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Wisdom Of [Lotus]Dhamma

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Posted by Glenn on October 4, 2001 05:09:49 UTC

Many philosophies attempt to find the truth somewhere beyond phenomena, or postulate some fundamental existence that rests beneath all phenomena.

No affairs of life or work are in any way different from the ultimate reality [true entity]. Only in the actuality of the "affairs of this world" (all phenomena) can we demonstrate the "true path"--that is, the wisdom of the true entity [as taught in the lotus sutra].

The idea of change as the essential nature of reality can be found as far back as Heraclitus, who saw both nature and human society as being in a state of constant flux. In our century of war and revolution, however, the pace of social transformations seems to have been accelerated beyond its natural rhythm.

In Buddhist cosmology, all phenomena are transient; all systems continually pass through repeated cycles of formation, continuance, decline, and disintegration. For humans, transience is experienced as birth, illness, aging, and death, the sources of pain that inspired Shakyamuni to seek truth. Death is the ever-present reminder of the finite nature of existence. Plato wrote that true philosophers are always engaged with death, and Nichiren, creator of the Buddhist philosophy on which Soka Gakkai is founded, warned us to study death before we study other matters.

As humans sought to conquer the fear of death by finding ways to partake of the eternal, they brought religion into the whole of human history. In modern scientific times, however, death has been seen as evil and irrational, and life as good and rational. Rather than overcoming death through faith, people tried to ignore it. But during this climactic period in modern civilization, what Zbigniew Brzezinski calls the "century of megadeath," we have begun to reexamine the meaning and nature of death. The current interest in brain death, funerary styles, and research by Elizabeth Kubler-Ross and others all indicate a renewed sense that death is more than the absence of life. It is part of a larger, more essential whole that we experience as individuals and express as culture.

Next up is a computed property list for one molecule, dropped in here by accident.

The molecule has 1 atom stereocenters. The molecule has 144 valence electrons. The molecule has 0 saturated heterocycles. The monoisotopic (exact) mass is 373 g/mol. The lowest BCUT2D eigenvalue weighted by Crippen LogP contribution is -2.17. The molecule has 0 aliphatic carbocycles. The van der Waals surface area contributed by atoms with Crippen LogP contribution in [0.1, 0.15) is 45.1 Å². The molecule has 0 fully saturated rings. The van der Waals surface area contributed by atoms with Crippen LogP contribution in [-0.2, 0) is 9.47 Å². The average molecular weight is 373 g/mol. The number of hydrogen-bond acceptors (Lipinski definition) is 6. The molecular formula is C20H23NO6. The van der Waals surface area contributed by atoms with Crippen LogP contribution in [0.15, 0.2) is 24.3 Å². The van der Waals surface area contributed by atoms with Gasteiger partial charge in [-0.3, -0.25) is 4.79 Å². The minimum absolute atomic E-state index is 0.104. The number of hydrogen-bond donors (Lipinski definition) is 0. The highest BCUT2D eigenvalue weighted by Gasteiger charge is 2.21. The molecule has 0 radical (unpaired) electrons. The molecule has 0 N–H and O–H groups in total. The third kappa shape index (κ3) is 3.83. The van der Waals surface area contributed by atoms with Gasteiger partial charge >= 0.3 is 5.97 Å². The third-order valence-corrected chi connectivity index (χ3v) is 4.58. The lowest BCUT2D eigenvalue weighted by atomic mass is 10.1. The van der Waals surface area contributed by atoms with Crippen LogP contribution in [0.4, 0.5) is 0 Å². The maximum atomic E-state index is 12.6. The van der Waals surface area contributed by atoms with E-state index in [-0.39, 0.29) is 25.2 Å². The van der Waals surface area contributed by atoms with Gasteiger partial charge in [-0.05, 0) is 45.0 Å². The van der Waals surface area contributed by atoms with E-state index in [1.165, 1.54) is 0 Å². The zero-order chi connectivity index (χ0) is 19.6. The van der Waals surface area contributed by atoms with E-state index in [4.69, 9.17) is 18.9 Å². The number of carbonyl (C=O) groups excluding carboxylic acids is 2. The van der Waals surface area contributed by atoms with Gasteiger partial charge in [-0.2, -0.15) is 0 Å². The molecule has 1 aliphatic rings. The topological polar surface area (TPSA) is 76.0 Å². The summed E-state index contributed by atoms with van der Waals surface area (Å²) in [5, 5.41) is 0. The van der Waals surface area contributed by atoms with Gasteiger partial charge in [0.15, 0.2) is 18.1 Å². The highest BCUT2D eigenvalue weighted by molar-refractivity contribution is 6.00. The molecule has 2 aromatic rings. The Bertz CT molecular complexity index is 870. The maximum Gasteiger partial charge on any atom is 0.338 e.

One way to understand life's essential eternity is in the Buddhist idea of an intrinsic (Dharma) nature within phenomenal reality, including life and death. Depending on and responding to environmental conditions, it alternates in cycles between emergence and latency. The Lotus Sutra teaches that the purpose of existence -- the eternal cycles of life and death -- is "to be happy and at ease." With faith, we can experience inner change and have joy in death as well as in life.

If social or other external reforms cannot solve the problems of our world, how can Buddhism help? The Mahayana tradition provides guidance in three broad areas. The first is its stress on dialogue. The pacifist character of Buddhism was established with Shakyamuni's rejection of violence in favor of the power of language, which could accomplish what coercion could not. Language can achieve such power when one is truly enlightened, free of prejudice, dogma, and attachment and can rise above ethnic, national, or any other differences.